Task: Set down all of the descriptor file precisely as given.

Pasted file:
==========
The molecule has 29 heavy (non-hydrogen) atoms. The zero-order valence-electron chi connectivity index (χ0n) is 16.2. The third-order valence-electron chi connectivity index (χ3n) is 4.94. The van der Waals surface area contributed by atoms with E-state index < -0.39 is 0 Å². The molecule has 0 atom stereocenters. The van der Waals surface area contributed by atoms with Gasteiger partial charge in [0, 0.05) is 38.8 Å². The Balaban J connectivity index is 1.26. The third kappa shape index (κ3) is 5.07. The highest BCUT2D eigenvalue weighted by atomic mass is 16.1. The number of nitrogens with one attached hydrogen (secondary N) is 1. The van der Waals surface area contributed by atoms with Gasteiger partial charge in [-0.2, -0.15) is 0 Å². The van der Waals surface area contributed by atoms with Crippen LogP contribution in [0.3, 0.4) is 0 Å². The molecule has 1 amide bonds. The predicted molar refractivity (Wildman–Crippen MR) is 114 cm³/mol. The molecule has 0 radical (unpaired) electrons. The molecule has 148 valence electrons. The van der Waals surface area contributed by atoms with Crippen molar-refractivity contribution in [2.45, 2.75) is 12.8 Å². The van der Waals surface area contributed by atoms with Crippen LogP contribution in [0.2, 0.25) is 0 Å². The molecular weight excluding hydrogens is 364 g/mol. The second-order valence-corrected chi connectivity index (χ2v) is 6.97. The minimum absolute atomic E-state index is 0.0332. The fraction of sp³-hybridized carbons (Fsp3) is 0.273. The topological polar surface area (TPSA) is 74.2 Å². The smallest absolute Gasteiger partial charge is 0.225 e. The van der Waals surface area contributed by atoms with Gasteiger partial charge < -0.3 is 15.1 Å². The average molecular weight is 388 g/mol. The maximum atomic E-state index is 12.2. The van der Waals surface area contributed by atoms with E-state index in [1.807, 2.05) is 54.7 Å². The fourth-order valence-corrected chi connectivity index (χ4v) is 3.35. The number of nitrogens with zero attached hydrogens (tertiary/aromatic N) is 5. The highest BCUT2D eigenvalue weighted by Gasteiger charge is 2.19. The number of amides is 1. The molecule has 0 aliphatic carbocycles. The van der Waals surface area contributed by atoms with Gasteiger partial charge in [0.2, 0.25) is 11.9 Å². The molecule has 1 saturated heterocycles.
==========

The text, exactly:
The molecule has 29 heavy (non-hydrogen) atoms. The zero-order valence-electron chi connectivity index (χ0n) is 16.2. The third-order valence-electron chi connectivity index (χ3n) is 4.94. The van der Waals surface area contributed by atoms with E-state index < -0.39 is 0 Å². The molecule has 0 atom stereocenters. The van der Waals surface area contributed by atoms with Gasteiger partial charge in [0, 0.05) is 38.8 Å². The Balaban J connectivity index is 1.26. The third kappa shape index (κ3) is 5.07. The highest BCUT2D eigenvalue weighted by atomic mass is 16.1. The number of nitrogens with one attached hydrogen (secondary N) is 1. The van der Waals surface area contributed by atoms with Gasteiger partial charge in [-0.2, -0.15) is 0 Å². The van der Waals surface area contributed by atoms with Crippen LogP contribution in [0.3, 0.4) is 0 Å². The molecule has 1 amide bonds. The predicted molar refractivity (Wildman–Crippen MR) is 114 cm³/mol. The molecule has 0 radical (unpaired) electrons. The molecule has 148 valence electrons. The van der Waals surface area contributed by atoms with Crippen molar-refractivity contribution in [2.45, 2.75) is 12.8 Å². The van der Waals surface area contributed by atoms with Crippen LogP contribution in [0.2, 0.25) is 0 Å². The molecular weight excluding hydrogens is 364 g/mol. The second-order valence-corrected chi connectivity index (χ2v) is 6.97. The minimum absolute atomic E-state index is 0.0332. The fraction of sp³-hybridized carbons (Fsp3) is 0.273. The topological polar surface area (TPSA) is 74.2 Å². The smallest absolute Gasteiger partial charge is 0.225 e. The van der Waals surface area contributed by atoms with Gasteiger partial charge < -0.3 is 15.1 Å². The average molecular weight is 388 g/mol. The maximum atomic E-state index is 12.2. The van der Waals surface area contributed by atoms with E-state index in [1.807, 2.05) is 54.7 Å². The fourth-order valence-corrected chi connectivity index (χ4v) is 3.35. The number of nitrogens with zero attached hydrogens (tertiary/aromatic N) is 5. The highest BCUT2D eigenvalue weighted by Gasteiger charge is 2.19. The number of amides is 1. The molecule has 0 aliphatic carbocycles. The van der Waals surface area contributed by atoms with Gasteiger partial charge in [0.2, 0.25) is 11.9 Å². The molecule has 1 saturated heterocycles.